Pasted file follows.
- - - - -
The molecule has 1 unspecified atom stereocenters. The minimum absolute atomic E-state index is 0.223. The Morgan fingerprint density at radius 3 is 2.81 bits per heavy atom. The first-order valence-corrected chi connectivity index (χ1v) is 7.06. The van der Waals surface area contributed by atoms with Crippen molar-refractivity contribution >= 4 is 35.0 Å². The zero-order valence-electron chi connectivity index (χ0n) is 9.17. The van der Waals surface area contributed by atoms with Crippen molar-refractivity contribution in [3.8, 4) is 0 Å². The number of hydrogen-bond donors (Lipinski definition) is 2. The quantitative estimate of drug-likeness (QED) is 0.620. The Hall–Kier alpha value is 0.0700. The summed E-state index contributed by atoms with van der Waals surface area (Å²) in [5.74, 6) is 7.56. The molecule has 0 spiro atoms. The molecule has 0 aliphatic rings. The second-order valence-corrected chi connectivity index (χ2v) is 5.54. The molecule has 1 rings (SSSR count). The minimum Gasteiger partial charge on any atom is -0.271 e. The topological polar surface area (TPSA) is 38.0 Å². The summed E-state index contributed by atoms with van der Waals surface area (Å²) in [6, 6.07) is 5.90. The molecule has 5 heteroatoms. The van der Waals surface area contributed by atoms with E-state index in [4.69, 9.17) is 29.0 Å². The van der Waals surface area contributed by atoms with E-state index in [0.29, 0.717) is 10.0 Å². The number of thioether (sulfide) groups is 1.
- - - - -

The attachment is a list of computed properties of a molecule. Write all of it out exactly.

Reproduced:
The molecule has 1 unspecified atom stereocenters. The minimum absolute atomic E-state index is 0.223. The Morgan fingerprint density at radius 3 is 2.81 bits per heavy atom. The first-order valence-corrected chi connectivity index (χ1v) is 7.06. The van der Waals surface area contributed by atoms with Crippen molar-refractivity contribution >= 4 is 35.0 Å². The zero-order valence-electron chi connectivity index (χ0n) is 9.17. The van der Waals surface area contributed by atoms with Crippen molar-refractivity contribution in [3.8, 4) is 0 Å². The number of hydrogen-bond donors (Lipinski definition) is 2. The quantitative estimate of drug-likeness (QED) is 0.620. The Hall–Kier alpha value is 0.0700. The summed E-state index contributed by atoms with van der Waals surface area (Å²) in [5.74, 6) is 7.56. The molecule has 0 spiro atoms. The molecule has 0 aliphatic rings. The second-order valence-corrected chi connectivity index (χ2v) is 5.54. The molecule has 1 rings (SSSR count). The minimum Gasteiger partial charge on any atom is -0.271 e. The topological polar surface area (TPSA) is 38.0 Å². The summed E-state index contributed by atoms with van der Waals surface area (Å²) in [6, 6.07) is 5.90. The molecule has 5 heteroatoms. The van der Waals surface area contributed by atoms with E-state index in [4.69, 9.17) is 29.0 Å². The van der Waals surface area contributed by atoms with E-state index in [0.29, 0.717) is 10.0 Å². The number of thioether (sulfide) groups is 1.